Flow conditions for solar heating pits are well-known. The flow conditions for the smart energy application is very case dependent and will add extra work for dimensioning of inlet, outlet and piping arrangements. Fortunately, the circumstances for the utilization of PTES implies also much better economic conditions. As visualized in Figure 2, the right plot, a fictive case with multiple heating cycle is simulated. Each of these cycles can contribute to the payback for the investment. Further additional contribution to the overall economic performance could come from the interaction with the electrical markets that include regulation and flexibility services and the utilization of changing prices. Technologically, the thermal utility sector can offer their thermo-electric systems, such as heat pumps and organic ranking cycle engines. This improved situation is, in the current discussion, exploited for faster payback time, instead of invested into more robust solutions. The author pleads for the latter. ACTUAL PTES PROJECTS Currently, a pit is built at Høje Taastrup, Denmark, where the temperature conditions are defined by waste utilization, hence the future conditions are demanded already now. A similar pit is under consideration in Aalborg and at a few other places in Denmark. The author is involved in pit designs in the Baltic countries, which are very similar to Danish conditions. From this we can conclude that there is a demand for developments. The cases also show that the strict economical conditions, which were the fact for solar thermal plants, have changed together with the requirements. In actual projects in the Middle East and Australia, concepts for hot and cold pits are under design. Also, here, the economical boundaries give reasons to be optimistic to find robust PTES solutions within the very good economic conditions of current solar pits. Recently, US companies have shown interest in this world’s cheapest energy technology. CONCLUSION Conclusively, it can be stated that the operating requirements by the surrounding energy system bring along improved economic conditions for future PTES. This is due to the improved potential per volume and most important the repeated and fast utilization. Hence, it is certain that there will be thermal pit storage that will meet the needs of tomorrow by applying more robust materials, solutions and design principles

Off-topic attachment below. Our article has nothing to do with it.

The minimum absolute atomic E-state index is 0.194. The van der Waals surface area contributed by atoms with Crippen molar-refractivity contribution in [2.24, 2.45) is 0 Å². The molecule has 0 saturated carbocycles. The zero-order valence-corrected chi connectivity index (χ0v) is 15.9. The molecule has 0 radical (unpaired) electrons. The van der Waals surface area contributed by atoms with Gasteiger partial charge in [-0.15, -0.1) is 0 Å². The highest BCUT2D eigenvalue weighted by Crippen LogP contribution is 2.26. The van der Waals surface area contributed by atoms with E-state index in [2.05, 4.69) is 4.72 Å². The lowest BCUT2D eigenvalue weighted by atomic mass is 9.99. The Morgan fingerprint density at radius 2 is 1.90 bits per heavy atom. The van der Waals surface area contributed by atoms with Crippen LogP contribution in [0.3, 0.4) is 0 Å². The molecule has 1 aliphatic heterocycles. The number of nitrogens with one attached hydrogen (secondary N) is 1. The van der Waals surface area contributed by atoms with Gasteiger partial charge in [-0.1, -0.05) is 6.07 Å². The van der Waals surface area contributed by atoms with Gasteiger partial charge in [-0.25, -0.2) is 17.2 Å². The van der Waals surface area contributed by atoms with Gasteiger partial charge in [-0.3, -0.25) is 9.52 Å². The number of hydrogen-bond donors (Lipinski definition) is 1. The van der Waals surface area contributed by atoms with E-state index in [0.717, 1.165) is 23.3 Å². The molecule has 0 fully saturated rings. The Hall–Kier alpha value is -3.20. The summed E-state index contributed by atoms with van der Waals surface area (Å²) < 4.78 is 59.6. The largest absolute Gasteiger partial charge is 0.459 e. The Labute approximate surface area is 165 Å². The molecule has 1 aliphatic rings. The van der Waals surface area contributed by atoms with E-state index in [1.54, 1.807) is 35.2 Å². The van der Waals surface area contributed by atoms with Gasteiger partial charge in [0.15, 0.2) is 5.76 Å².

In Figure 2, we see three plots, to the left, the measured curves at different depth of the pit during the first two years of utilization. Focusing on the second year, the plot represents a typical seasonal solar production. In the middle plot, the shape of the solar application is changed to the shape that can be expected for future applications in smart energy systems. This shape is then repeated in shorter load and utilization cycles in the right plot, a main parameter in the argumentation below. From the left plot in Figure 2, we find that in the second year, where the surrounding is adjusted to the storage, the top part of the pit is above 80ºC for approximately 3 months of the year. This observation supports the assumption that is applied for the estimation of the lifespan of liners. From this we can conclude that the solar pit will behave according to expectations, and so will the liners, which are expected to function properly for the next 20 years. THE SMART ENERGY SYSTEM REQUIRES CHANGES TO THE PTES TECHNOLOGY A sustainable development currently drives the expansion of wind and photovoltaic energy generation that is characterized by being electrical and strongly fluctuating. The smart grid is addressing the challenges of this development, but later experiences show that it is necessary to include other energy carriers to stabilize the smart grid, resulting in the smart energy system. In all this, energy storage is important. The obvious solution of electrical storage is limited in potentials and expensive. Hence, other energy storage technologies are required. Currently, thermal energy storage, especially PTES, is scalable to very large size with respect to natural resources and is the cheapest technology at hand. However, the technology is designed for the conditions of solar heating and cannot be directly applied to the new requirements without jeopardizing the lifespan of the materials and solutions. For the smart energy system application of PTES, a first change in operation stems from the energy sources, such as CHP, waste heat and the like, that offer much higher temperatures, hence requirements for heat storage near 100ºC are a reasonable compromise. There are two basic ways to go: a) designing the pits for shorter lifespan and improving the exchange of critical components, liners and insulation, or b) going for more robust materials. Both are economically feasible. The former is probably to prefer for the time that is necessary to find more robust solutions. Work is going on to find high temperature polymer liners, metallic liners, double liners and alternative insulation materials. The bottom temperature in solar ponds must be low to avoid overheating of the collector field. This is not the case for the smart energy operation, where the whole pit storage is used for high temperatures. Consequently, this affects not only the top liner, but also the whole pit liner and calls for thermal insulation at the sides and bottom of the pit that are able to meet the high-water pressure and adds cost to the solution.
For further information please contact: Alfred Heller, firstname.lastname@example.org
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